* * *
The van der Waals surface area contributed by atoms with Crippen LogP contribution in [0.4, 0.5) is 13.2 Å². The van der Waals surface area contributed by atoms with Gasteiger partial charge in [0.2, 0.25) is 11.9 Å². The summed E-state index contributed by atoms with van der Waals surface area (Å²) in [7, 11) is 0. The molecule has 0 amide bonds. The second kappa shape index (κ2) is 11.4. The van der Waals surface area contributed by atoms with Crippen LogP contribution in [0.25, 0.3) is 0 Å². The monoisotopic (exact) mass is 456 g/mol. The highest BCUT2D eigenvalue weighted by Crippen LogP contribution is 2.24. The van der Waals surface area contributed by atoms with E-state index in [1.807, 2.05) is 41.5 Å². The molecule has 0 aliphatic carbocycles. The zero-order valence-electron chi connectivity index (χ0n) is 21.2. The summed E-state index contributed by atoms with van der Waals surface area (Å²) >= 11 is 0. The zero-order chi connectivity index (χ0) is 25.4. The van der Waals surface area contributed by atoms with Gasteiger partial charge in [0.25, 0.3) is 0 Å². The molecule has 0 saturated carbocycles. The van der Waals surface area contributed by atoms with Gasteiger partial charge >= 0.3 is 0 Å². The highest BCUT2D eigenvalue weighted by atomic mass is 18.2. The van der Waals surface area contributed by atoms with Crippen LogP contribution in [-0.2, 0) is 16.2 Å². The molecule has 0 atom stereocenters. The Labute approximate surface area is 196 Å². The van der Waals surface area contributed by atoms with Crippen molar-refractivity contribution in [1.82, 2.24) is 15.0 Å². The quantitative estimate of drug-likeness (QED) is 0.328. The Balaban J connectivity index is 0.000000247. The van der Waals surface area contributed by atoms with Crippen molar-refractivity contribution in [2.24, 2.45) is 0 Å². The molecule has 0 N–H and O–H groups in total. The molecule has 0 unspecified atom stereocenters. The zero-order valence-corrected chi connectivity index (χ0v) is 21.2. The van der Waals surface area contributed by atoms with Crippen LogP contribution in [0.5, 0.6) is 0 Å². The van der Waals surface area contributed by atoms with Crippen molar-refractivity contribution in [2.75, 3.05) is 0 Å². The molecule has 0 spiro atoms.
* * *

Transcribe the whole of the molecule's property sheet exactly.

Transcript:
The van der Waals surface area contributed by atoms with Crippen LogP contribution in [0.4, 0.5) is 13.2 Å². The van der Waals surface area contributed by atoms with Gasteiger partial charge in [0.2, 0.25) is 11.9 Å². The summed E-state index contributed by atoms with van der Waals surface area (Å²) in [7, 11) is 0. The molecule has 0 amide bonds. The second kappa shape index (κ2) is 11.4. The van der Waals surface area contributed by atoms with Crippen LogP contribution in [0.25, 0.3) is 0 Å². The monoisotopic (exact) mass is 456 g/mol. The highest BCUT2D eigenvalue weighted by Crippen LogP contribution is 2.24. The van der Waals surface area contributed by atoms with E-state index in [1.807, 2.05) is 41.5 Å². The molecule has 0 aliphatic carbocycles. The zero-order valence-electron chi connectivity index (χ0n) is 21.2. The summed E-state index contributed by atoms with van der Waals surface area (Å²) >= 11 is 0. The zero-order chi connectivity index (χ0) is 25.4. The van der Waals surface area contributed by atoms with Gasteiger partial charge in [0.25, 0.3) is 0 Å². The molecule has 0 saturated carbocycles. The van der Waals surface area contributed by atoms with Gasteiger partial charge >= 0.3 is 0 Å². The highest BCUT2D eigenvalue weighted by atomic mass is 18.2. The van der Waals surface area contributed by atoms with Crippen LogP contribution in [-0.2, 0) is 16.2 Å². The molecule has 0 atom stereocenters. The Labute approximate surface area is 196 Å². The van der Waals surface area contributed by atoms with Crippen molar-refractivity contribution in [1.82, 2.24) is 15.0 Å². The quantitative estimate of drug-likeness (QED) is 0.328. The Balaban J connectivity index is 0.000000247. The van der Waals surface area contributed by atoms with Crippen molar-refractivity contribution in [2.24, 2.45) is 0 Å². The molecule has 0 N–H and O–H groups in total. The molecule has 0 unspecified atom stereocenters. The zero-order valence-corrected chi connectivity index (χ0v) is 21.2. The van der Waals surface area contributed by atoms with Crippen LogP contribution in [0.5, 0.6) is 0 Å². The van der Waals surface area contributed by atoms with Crippen molar-refractivity contribution in [2.75, 3.05) is 0 Å². The molecule has 0 spiro atoms.